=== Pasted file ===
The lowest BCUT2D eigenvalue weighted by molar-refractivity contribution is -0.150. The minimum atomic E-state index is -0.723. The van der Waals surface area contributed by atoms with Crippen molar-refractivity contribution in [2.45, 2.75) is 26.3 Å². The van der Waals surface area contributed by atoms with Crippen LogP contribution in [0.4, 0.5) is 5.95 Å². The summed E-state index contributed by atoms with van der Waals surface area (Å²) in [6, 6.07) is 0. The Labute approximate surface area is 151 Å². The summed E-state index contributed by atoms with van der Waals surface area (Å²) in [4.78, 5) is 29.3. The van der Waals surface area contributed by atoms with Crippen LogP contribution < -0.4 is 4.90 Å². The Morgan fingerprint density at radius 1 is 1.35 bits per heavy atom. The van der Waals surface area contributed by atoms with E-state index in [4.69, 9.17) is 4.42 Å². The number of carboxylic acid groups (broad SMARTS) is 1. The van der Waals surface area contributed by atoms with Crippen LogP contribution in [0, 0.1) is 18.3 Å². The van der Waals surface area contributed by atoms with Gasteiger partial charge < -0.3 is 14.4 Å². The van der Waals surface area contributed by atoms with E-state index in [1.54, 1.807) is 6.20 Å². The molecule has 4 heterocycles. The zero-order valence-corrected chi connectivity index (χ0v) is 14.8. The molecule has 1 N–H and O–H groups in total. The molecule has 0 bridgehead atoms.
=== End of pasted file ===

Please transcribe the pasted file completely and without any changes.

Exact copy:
The lowest BCUT2D eigenvalue weighted by molar-refractivity contribution is -0.150. The minimum atomic E-state index is -0.723. The van der Waals surface area contributed by atoms with Crippen molar-refractivity contribution in [2.45, 2.75) is 26.3 Å². The van der Waals surface area contributed by atoms with Crippen LogP contribution in [0.4, 0.5) is 5.95 Å². The summed E-state index contributed by atoms with van der Waals surface area (Å²) in [6, 6.07) is 0. The Labute approximate surface area is 151 Å². The summed E-state index contributed by atoms with van der Waals surface area (Å²) in [4.78, 5) is 29.3. The van der Waals surface area contributed by atoms with Crippen LogP contribution < -0.4 is 4.90 Å². The Morgan fingerprint density at radius 1 is 1.35 bits per heavy atom. The van der Waals surface area contributed by atoms with E-state index in [4.69, 9.17) is 4.42 Å². The number of carboxylic acid groups (broad SMARTS) is 1. The van der Waals surface area contributed by atoms with Crippen LogP contribution in [0, 0.1) is 18.3 Å². The van der Waals surface area contributed by atoms with Gasteiger partial charge < -0.3 is 14.4 Å². The van der Waals surface area contributed by atoms with E-state index in [1.54, 1.807) is 6.20 Å². The molecule has 4 heterocycles. The zero-order valence-corrected chi connectivity index (χ0v) is 14.8. The molecule has 1 N–H and O–H groups in total. The molecule has 0 bridgehead atoms.